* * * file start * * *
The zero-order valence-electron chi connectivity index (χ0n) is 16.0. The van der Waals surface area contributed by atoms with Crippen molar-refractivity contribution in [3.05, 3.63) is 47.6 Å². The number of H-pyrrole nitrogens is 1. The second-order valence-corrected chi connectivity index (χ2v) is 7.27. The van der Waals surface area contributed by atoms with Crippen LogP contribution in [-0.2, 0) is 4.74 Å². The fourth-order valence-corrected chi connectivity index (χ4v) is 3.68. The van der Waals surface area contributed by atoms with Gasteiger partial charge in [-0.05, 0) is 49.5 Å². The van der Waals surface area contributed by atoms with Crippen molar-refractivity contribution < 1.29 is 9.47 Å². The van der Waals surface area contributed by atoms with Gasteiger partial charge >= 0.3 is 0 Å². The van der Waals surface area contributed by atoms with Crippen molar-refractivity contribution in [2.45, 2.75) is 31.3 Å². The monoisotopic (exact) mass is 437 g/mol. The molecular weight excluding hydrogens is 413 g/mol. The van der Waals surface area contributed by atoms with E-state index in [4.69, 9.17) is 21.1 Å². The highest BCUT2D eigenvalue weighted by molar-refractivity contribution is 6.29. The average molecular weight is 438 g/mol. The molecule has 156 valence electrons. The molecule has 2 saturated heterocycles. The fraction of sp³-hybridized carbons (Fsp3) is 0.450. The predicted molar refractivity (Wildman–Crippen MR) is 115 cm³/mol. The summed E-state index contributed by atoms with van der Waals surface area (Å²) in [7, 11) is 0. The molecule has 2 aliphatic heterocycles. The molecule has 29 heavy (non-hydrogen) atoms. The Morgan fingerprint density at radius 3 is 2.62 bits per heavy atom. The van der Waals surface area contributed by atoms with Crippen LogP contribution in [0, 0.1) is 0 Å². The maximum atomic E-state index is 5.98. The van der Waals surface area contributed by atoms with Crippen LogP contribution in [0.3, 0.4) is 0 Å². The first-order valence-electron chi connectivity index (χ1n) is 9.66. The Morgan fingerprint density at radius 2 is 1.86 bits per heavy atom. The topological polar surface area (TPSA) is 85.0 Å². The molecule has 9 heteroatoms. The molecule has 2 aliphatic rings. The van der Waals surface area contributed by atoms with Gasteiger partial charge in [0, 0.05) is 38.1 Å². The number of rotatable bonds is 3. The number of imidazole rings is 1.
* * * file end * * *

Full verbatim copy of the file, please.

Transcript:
The zero-order valence-electron chi connectivity index (χ0n) is 16.0. The van der Waals surface area contributed by atoms with Crippen molar-refractivity contribution in [3.05, 3.63) is 47.6 Å². The number of H-pyrrole nitrogens is 1. The second-order valence-corrected chi connectivity index (χ2v) is 7.27. The van der Waals surface area contributed by atoms with Crippen LogP contribution in [-0.2, 0) is 4.74 Å². The fourth-order valence-corrected chi connectivity index (χ4v) is 3.68. The van der Waals surface area contributed by atoms with Gasteiger partial charge in [-0.05, 0) is 49.5 Å². The van der Waals surface area contributed by atoms with Crippen molar-refractivity contribution < 1.29 is 9.47 Å². The van der Waals surface area contributed by atoms with Gasteiger partial charge >= 0.3 is 0 Å². The van der Waals surface area contributed by atoms with Crippen molar-refractivity contribution in [2.45, 2.75) is 31.3 Å². The monoisotopic (exact) mass is 437 g/mol. The molecular weight excluding hydrogens is 413 g/mol. The van der Waals surface area contributed by atoms with E-state index in [4.69, 9.17) is 21.1 Å². The highest BCUT2D eigenvalue weighted by molar-refractivity contribution is 6.29. The average molecular weight is 438 g/mol. The molecule has 156 valence electrons. The molecule has 2 saturated heterocycles. The fraction of sp³-hybridized carbons (Fsp3) is 0.450. The predicted molar refractivity (Wildman–Crippen MR) is 115 cm³/mol. The summed E-state index contributed by atoms with van der Waals surface area (Å²) in [7, 11) is 0. The molecule has 2 aliphatic heterocycles. The molecule has 29 heavy (non-hydrogen) atoms. The Morgan fingerprint density at radius 3 is 2.62 bits per heavy atom. The van der Waals surface area contributed by atoms with Crippen LogP contribution in [0, 0.1) is 0 Å². The maximum atomic E-state index is 5.98. The van der Waals surface area contributed by atoms with Crippen LogP contribution in [0.3, 0.4) is 0 Å². The first-order valence-electron chi connectivity index (χ1n) is 9.66. The Morgan fingerprint density at radius 2 is 1.86 bits per heavy atom. The topological polar surface area (TPSA) is 85.0 Å². The molecule has 9 heteroatoms. The molecule has 2 aliphatic rings. The van der Waals surface area contributed by atoms with Gasteiger partial charge in [0, 0.05) is 38.1 Å². The number of rotatable bonds is 3. The number of imidazole rings is 1.